FOMO Is Loco
May 21, 2021
We can also posit a general rule that those who inherit wealth and succumb to FOMO are eventually
less wealthy while those who are wealthy and take a pass on FOMO / hoarding at the top of the
manic frenzy increase their wealth.
Judging by the panic buying of everything from homes to yachts to lumber futures, it seems the world has run out of everything except newly issued central bank trillions, and so the logical response is FOMO (fear of missing out) and hoarding: buy everything you can get your hands on today lest it become unavailable or more expensive tomorrow.
FOMO is wonderful for sellers and profiteers who can jack up prices and enjoy bidding wars during the panic buying.
FOMO and hoarding are instinctual behaviors to shortages, perceived and real. There's nothing quite like the surge onto the last bus or train of the day when transport is scarce. Cash becomes trash when you need whatever is scarce and you're afraid you won't be able to get it at any price.
All this is rational when the threat of what happens if you miss out is existential. As in, not getting in a boat means you drown, not getting some water means you die of thirst, etc.
But is not being able to buy a new pleasure craft or home in a desirable area really the same? It feels the same way to the individuals caught up in the frenzy of FOMO, but FOMO and hoarding feel the same whether the scarcity is real or perceived, and the emotions triggered by scarcity are urgently intense: if I lose this bidding war, my life is over, etc.
On a lesser but still painful level, we don't like losing or being left behind as the circus leaves town. If you've ever been bumped from an airline flight or been unable to get on that last train, watching all the shiny happy people board the aircraft while you're left in the fetid terminal with the janitorial crew is not a warm and fuzzy feeling.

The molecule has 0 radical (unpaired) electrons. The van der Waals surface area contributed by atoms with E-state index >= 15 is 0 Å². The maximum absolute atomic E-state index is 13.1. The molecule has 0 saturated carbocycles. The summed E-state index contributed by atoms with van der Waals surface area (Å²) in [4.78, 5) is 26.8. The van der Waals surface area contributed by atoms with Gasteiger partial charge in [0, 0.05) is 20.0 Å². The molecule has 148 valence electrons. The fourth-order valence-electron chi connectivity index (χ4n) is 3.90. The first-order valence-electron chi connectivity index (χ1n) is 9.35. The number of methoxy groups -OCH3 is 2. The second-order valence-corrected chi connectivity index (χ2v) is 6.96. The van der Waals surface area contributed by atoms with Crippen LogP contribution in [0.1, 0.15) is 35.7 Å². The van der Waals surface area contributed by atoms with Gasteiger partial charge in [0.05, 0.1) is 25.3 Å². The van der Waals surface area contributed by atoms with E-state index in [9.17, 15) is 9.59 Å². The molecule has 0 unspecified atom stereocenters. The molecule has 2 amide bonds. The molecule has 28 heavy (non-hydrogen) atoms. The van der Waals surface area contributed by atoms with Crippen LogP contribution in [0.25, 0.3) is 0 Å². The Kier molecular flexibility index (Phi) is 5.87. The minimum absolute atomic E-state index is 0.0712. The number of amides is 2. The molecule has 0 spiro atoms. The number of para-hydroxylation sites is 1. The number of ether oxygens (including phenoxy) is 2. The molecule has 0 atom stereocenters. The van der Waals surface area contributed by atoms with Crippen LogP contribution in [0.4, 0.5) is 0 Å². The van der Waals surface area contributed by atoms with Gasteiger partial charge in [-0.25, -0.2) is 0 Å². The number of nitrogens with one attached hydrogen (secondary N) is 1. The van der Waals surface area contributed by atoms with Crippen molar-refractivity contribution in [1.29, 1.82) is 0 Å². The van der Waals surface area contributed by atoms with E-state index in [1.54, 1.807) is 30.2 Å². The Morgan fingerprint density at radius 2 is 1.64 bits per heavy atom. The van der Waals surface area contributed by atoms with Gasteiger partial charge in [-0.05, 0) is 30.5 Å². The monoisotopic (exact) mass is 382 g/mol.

There's another intense emotion that comes into play a bit later: buyer's remorse. The bidding war arouses an excitement quite unlike other forms of engagement, and the euphoria of winning feels like the jackpot is yours, ripped from the greedy grasp of the undeserving at the last moment.
Then the euphoria fades and the sick realization that you're on the hook for hundreds of thousands of dollars sinks in. At this point regret that one forgot the rational, calculating part of the mind and dashed head-long into the "last seat on the lifeboat / last roll of toilet paper" FOMO / hoarding.
One of my rules is to consider what benefits those at the top of the wealth-power pyramid. If we consider the case for hyper-inflation, for example, it's difficult to make a case for hyper-inflation benefiting those who own the majority of the nation's financial assets, i.e. the top 0.5%. Yes, the super-wealthy can move all their wealth into gold and bitcoin, but this requires sacrificing the income from all the assets that were sold to escape hyper-inflation.
Wouldn't it be cheaper and easier to just call a friend or three and make it known that hyper-inflation doesn't work for you? Needless to say, it also doesn't work for the bottom 99.5% whose earnings spiral down the drain in hyper-inflation.
We can also posit a general rule that those who inherit wealth and succumb to FOMO are eventually less wealthy while those who are wealthy and take a pass on FOMO / hoarding at the top of the manic frenzy increase their wealth, as they anticipate a symmetric deflation in most of the FOMO / hoarding price spikes.
In other words, it's worth pondering the possibility that cash won't always be trash, and that overbidding by $400,000 to get "the last house in Cape Cod" overlooked the possibility that it wasn't actually the last house and that suitable alternatives might be remarkably less expensive in a year.
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